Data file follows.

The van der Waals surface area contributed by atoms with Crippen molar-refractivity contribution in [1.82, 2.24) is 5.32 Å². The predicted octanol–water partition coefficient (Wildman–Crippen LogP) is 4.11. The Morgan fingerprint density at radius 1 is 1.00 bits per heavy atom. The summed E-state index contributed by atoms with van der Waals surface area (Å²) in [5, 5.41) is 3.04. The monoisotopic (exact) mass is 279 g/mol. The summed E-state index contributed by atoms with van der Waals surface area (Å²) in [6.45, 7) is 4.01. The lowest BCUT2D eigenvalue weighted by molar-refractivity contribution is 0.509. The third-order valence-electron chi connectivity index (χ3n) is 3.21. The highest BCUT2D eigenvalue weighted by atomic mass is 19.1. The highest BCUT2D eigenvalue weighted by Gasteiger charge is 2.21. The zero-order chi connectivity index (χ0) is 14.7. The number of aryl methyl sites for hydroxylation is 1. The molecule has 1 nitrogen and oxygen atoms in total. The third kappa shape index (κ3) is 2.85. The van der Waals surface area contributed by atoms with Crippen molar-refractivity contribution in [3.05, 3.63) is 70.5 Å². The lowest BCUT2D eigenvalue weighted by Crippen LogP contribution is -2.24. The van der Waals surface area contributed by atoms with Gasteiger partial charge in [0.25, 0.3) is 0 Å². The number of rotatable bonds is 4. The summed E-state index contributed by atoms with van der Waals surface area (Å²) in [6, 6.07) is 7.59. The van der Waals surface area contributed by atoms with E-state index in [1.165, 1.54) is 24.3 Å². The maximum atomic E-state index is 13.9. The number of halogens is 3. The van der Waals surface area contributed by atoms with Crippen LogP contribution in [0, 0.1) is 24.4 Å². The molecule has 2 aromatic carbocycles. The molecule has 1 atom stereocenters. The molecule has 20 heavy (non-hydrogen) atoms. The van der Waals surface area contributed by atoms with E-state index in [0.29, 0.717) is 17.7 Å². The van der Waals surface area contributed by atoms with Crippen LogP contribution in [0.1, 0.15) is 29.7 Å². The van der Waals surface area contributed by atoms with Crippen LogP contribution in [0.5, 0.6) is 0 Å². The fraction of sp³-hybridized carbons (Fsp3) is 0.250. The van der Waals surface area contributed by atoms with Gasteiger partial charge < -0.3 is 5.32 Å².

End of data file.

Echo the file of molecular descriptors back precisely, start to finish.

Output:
The van der Waals surface area contributed by atoms with Crippen molar-refractivity contribution in [1.82, 2.24) is 5.32 Å². The predicted octanol–water partition coefficient (Wildman–Crippen LogP) is 4.11. The Morgan fingerprint density at radius 1 is 1.00 bits per heavy atom. The summed E-state index contributed by atoms with van der Waals surface area (Å²) in [5, 5.41) is 3.04. The monoisotopic (exact) mass is 279 g/mol. The summed E-state index contributed by atoms with van der Waals surface area (Å²) in [6.45, 7) is 4.01. The lowest BCUT2D eigenvalue weighted by molar-refractivity contribution is 0.509. The third-order valence-electron chi connectivity index (χ3n) is 3.21. The highest BCUT2D eigenvalue weighted by atomic mass is 19.1. The highest BCUT2D eigenvalue weighted by Gasteiger charge is 2.21. The zero-order chi connectivity index (χ0) is 14.7. The number of aryl methyl sites for hydroxylation is 1. The molecule has 1 nitrogen and oxygen atoms in total. The third kappa shape index (κ3) is 2.85. The van der Waals surface area contributed by atoms with Crippen molar-refractivity contribution in [3.05, 3.63) is 70.5 Å². The lowest BCUT2D eigenvalue weighted by Crippen LogP contribution is -2.24. The van der Waals surface area contributed by atoms with Gasteiger partial charge in [0.25, 0.3) is 0 Å². The number of rotatable bonds is 4. The summed E-state index contributed by atoms with van der Waals surface area (Å²) in [6, 6.07) is 7.59. The van der Waals surface area contributed by atoms with E-state index in [1.165, 1.54) is 24.3 Å². The maximum atomic E-state index is 13.9. The number of halogens is 3. The van der Waals surface area contributed by atoms with Crippen LogP contribution in [0, 0.1) is 24.4 Å². The molecule has 2 aromatic carbocycles. The molecule has 1 atom stereocenters. The molecule has 20 heavy (non-hydrogen) atoms. The van der Waals surface area contributed by atoms with E-state index in [0.29, 0.717) is 17.7 Å². The van der Waals surface area contributed by atoms with Crippen LogP contribution in [0.1, 0.15) is 29.7 Å². The van der Waals surface area contributed by atoms with Crippen LogP contribution in [0.5, 0.6) is 0 Å². The fraction of sp³-hybridized carbons (Fsp3) is 0.250. The van der Waals surface area contributed by atoms with Gasteiger partial charge < -0.3 is 5.32 Å².